Wickwar Brewing Company has raised £550,000 after turning to an investor club to fund a major rebrand and drive to break into the major supermarkets.
The South West brewer of Bob, Station Porter and Bankers Draft - currently stocked by a number major pub chains - aims to tap the booming craft ale market and gain a foothold with the big four grocers.
“We want to establish ourselves as a regional player in the real ale and craft ale market,” said Wickwar CEO Mike Flavin said. “We have limited representation in Tesco and Waitrose and the feedback is our presence on the shelf isn’t strong enough. We are talking to a number of retailers ahead of the rebranding, which is a very big opportunity for us.”
Wealth management firm Prydis Wealth arranged the fundraising, with 12 high net-worth individuals from its Prydis I Club taking a 33% stake in the brewery. Prydis director James Priday added: “Wickwar realised they weren’t getting to the volumes they were looking for was because the branding was quite old-school. They were looking for capital to rebrand and help them hit their growth targets.”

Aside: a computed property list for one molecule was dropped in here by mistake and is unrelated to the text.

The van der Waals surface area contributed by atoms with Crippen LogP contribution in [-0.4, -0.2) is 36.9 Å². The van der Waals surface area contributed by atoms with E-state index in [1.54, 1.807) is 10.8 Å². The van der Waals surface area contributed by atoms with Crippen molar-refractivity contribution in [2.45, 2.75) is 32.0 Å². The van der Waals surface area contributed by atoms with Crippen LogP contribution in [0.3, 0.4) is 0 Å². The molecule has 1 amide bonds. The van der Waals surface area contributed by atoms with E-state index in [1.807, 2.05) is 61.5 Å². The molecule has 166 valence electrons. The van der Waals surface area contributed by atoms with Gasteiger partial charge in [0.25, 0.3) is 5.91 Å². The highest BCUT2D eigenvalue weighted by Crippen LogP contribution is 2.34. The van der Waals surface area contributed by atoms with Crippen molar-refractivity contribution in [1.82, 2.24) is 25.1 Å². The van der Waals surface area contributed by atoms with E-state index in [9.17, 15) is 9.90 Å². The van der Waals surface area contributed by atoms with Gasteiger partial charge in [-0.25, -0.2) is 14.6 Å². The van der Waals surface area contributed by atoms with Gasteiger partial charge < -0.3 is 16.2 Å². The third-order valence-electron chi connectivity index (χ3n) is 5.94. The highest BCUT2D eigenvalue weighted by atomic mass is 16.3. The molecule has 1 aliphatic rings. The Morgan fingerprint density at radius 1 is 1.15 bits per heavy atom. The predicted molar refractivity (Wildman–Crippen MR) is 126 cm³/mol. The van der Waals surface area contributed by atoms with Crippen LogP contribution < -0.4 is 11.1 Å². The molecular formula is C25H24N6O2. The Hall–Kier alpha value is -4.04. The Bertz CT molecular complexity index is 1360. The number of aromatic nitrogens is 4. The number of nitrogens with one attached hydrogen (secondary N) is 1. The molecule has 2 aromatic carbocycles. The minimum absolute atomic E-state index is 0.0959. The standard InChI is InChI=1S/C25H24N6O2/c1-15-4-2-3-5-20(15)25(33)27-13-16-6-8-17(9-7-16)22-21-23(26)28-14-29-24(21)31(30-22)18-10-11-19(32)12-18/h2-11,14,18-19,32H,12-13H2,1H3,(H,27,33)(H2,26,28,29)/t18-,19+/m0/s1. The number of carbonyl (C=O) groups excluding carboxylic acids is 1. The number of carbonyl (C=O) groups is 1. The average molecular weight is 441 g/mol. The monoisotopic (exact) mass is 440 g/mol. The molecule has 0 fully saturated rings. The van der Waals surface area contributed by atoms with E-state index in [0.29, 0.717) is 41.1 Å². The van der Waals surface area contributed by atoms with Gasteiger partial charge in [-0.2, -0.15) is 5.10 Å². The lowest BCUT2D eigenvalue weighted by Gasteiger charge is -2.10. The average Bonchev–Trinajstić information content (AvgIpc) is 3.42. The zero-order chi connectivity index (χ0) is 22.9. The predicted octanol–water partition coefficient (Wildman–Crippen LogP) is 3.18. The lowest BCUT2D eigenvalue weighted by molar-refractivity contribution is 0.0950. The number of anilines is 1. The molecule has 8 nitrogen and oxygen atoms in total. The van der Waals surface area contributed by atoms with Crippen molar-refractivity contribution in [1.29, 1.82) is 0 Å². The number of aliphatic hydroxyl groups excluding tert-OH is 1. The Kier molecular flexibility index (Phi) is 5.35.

Wickwar is targeting a listing in about 50 stores in its heartland, which it intends to supplement with off-licences, c-stores and wholesalers.
The brewery, which dates from 1860 and can produce for 9,300 barrels a year, but is only currently at 60% capacity. It aims to treble in size in the next three years to take sales to about £5m.
Executive directors Mike Flavin, Mike Watts and Ian Frost, who have more than 100 years’ experience in the industry, with CVs which include the successful relaunch of Old Speckled Hen and the sale of Avebury Taverns to Admiral and Punch for £300m, invested in Wickwar in 2008.
The soaring popularity of craft beer was confirmed this week with its inclusion in the basket of goods used to measure the UK’s inflation rate after more shelf space was devoted to the brew in supermarkets in 2014.